June 15, 2018•687 words
lets see how this works
Introduction and Background
Separating game data from logic in Unity has never been something that’s been particularly easy. The introduction of ScriptableObjects was welcome addition that addressed some of this concern, but despite their utility they have certain limitations that still make them a non-ideal data container.
Data still needs to be authored and edited inside of Unity.
ScriptableObjects are managed assets, meaning they need to be properly incorporated/imported into Unity’s internal AssetDatabase.
A ScriptableObject isn’t “pure data” - you still need the constructs of a class to define the data and then make an instance of that class to hold your data.
Runtime editing of ScriptableObjects writes changes to the source file, meaning you need to create shim objects to act as a data interface to “protect” your data.
ScriptableObjects don’t natively scale. Having 100 items in your game would mean you need 100 individual assets (Uber-objects are a possible, but bad, pattern that could circumvent this).
None of the above make working with ScriptableObjects a “bad” experience. I think if you’re working on a small project they are totally serviceable, but as projects grow in scope ScriptableObjects can easily become unwieldy.
I was thinking about this recently and thought to myself that there had to be a better way. Something that really allowed you to separate data management almost entirely from Unity, but also provide a great interface to using it.
I think that a lot of people that get this itch settle on finding some way to manage external data through .csv or .xml files and then manage integrations with those data types. This satisfies the need to have your data be centralized, but even this felt unnecessarily bulky, as you still need to manually create objects and classes whose signatures somewhat match the data your loading. I instead wanted something that felt like it flowed, something that made data feel like an intrinsic part of my code, something that went beyond data loading and unloading.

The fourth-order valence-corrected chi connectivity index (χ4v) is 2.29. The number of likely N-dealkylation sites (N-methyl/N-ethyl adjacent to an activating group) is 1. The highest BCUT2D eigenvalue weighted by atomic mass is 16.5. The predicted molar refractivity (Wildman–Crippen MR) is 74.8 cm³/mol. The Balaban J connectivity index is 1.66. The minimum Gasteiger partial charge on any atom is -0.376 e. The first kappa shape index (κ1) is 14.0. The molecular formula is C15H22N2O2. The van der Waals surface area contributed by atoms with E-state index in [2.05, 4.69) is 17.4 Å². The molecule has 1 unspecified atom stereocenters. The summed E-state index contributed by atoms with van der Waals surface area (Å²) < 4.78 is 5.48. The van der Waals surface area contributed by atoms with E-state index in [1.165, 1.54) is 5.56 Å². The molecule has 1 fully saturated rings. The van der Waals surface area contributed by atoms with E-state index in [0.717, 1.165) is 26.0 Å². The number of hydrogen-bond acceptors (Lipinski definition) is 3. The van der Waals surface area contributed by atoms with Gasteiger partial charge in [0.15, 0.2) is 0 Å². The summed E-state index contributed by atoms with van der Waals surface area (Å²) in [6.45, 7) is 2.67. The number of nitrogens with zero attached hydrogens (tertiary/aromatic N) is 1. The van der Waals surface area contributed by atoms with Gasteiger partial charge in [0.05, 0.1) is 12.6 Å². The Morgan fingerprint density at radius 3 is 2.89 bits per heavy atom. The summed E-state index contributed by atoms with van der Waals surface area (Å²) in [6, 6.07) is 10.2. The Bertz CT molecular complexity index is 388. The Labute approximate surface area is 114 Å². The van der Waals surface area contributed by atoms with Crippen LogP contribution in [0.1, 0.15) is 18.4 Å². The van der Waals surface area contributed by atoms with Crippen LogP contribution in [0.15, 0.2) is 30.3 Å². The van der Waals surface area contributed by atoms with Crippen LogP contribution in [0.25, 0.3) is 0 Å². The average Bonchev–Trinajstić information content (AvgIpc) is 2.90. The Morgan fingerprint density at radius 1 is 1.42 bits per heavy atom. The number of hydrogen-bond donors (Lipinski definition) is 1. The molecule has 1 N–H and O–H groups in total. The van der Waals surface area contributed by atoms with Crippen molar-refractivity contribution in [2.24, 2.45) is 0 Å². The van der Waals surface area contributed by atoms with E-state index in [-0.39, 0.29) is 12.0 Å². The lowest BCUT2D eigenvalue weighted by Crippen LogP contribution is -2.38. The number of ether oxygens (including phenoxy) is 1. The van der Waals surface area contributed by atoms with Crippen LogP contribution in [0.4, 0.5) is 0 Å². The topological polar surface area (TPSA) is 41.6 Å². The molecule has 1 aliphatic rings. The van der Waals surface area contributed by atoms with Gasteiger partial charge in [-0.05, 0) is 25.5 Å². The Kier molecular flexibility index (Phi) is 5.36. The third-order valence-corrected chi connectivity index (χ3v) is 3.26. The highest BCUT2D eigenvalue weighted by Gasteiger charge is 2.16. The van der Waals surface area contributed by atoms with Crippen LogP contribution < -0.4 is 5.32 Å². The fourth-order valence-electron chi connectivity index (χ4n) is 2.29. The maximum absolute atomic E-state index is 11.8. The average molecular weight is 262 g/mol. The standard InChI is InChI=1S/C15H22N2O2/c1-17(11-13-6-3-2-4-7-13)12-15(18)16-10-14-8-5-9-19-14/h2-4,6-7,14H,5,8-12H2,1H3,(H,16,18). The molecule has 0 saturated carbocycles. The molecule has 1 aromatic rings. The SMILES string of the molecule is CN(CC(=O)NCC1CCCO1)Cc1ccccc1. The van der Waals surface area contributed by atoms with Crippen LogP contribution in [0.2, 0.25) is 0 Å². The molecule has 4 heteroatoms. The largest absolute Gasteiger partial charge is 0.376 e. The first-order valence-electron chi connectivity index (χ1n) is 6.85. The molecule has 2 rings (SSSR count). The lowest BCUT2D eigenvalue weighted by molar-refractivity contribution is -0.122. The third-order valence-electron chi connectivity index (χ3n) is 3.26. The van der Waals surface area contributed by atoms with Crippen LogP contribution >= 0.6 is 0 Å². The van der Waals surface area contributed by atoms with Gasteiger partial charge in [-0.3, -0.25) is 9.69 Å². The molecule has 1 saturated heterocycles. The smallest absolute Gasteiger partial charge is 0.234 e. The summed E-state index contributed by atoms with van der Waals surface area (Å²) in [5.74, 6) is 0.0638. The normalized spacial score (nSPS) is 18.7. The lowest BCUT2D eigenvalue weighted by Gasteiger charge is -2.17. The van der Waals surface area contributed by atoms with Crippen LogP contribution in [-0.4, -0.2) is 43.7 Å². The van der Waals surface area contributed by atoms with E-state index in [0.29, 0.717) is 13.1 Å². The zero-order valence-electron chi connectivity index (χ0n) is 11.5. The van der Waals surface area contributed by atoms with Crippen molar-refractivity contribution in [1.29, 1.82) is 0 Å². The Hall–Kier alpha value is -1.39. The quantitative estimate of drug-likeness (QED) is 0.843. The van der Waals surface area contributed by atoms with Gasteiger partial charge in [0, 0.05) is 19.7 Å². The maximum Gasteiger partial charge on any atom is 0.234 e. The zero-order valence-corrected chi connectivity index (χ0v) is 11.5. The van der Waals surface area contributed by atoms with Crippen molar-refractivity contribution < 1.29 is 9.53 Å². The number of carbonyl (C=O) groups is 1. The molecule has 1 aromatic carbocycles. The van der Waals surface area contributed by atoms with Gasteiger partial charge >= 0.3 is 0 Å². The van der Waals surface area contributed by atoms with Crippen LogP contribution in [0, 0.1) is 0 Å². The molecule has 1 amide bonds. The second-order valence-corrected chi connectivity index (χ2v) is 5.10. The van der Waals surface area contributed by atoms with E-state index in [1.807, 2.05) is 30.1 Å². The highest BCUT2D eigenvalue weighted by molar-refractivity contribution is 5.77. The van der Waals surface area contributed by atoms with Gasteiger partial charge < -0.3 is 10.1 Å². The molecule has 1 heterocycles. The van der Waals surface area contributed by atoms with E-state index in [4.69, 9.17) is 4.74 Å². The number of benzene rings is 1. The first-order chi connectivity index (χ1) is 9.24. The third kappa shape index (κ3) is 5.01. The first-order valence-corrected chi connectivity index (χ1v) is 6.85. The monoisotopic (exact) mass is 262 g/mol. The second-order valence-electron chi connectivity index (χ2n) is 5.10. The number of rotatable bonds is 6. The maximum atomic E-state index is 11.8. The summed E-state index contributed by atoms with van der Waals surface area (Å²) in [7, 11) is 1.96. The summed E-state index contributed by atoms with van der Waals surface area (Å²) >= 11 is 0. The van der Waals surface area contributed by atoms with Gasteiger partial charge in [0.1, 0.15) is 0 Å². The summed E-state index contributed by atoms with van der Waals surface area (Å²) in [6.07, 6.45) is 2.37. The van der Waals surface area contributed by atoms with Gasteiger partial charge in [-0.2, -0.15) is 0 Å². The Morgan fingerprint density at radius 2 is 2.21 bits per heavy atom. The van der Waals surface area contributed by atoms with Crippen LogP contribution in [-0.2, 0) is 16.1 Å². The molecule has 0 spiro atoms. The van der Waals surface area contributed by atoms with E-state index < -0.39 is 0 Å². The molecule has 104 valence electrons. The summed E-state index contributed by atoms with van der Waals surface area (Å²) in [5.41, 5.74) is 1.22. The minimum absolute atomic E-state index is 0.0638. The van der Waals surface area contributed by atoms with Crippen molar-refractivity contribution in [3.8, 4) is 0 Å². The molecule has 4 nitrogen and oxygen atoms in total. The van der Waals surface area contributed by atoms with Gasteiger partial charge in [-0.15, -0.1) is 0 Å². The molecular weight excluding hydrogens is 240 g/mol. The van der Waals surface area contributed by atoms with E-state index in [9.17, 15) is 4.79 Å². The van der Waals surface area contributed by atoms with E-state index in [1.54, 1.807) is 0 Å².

It wasn’t until a few weeks after having this thought that I found this article on Dead Cells on Gamasutra and learned about a curious little tool called CastleDB, which made me think that something like what I wanted to do was possible.
CastleDB is, in short, a WYSIWYG JSON editor that makes working with JSON feel more like working with a traditional spreadsheet. It’s also made with the explicit purpose of being a “database editor for games”. It was created by Nicholas Canasse, a relatively prolific game developer who is probably better known as the creator of the Haxe programming language (which is also what CastleDB is written in). CastleDB represents his attempt to unify game data with game code, and looks to be successful at doing so. CastleDB has since been leveraged on the recently fully-released Dead Cells, and seems to be used behind the scenes for a fair number of other Haxe games.
CastleDB is also meant for Haxe, and as such uses a specific language integration that, once I saw it, looked exactly like what I was imagining when I was thinking about “data as code”. The code sample below is how you interface with CastleDB in Haxe:
static function main()
I won’t spend too much time talking about the appeal of Haxe for game development (there are already a few articles out there), nor is this article an attempt to convert you to Haxe (we’re talking about Unity!), but it is worth touching on what makes the Haxe/CastleDB interop special.
CastleDB leverages Haxe’s ability to use macros. A macro can mean a lot of things but in this case it allows you to do some really interesting things with edit-time code completion. In the video below you can see how, by creating and then importing a database object, you have direct access to the data at edit time and can, in a typesafe manner, access items from your database as soon as they are added.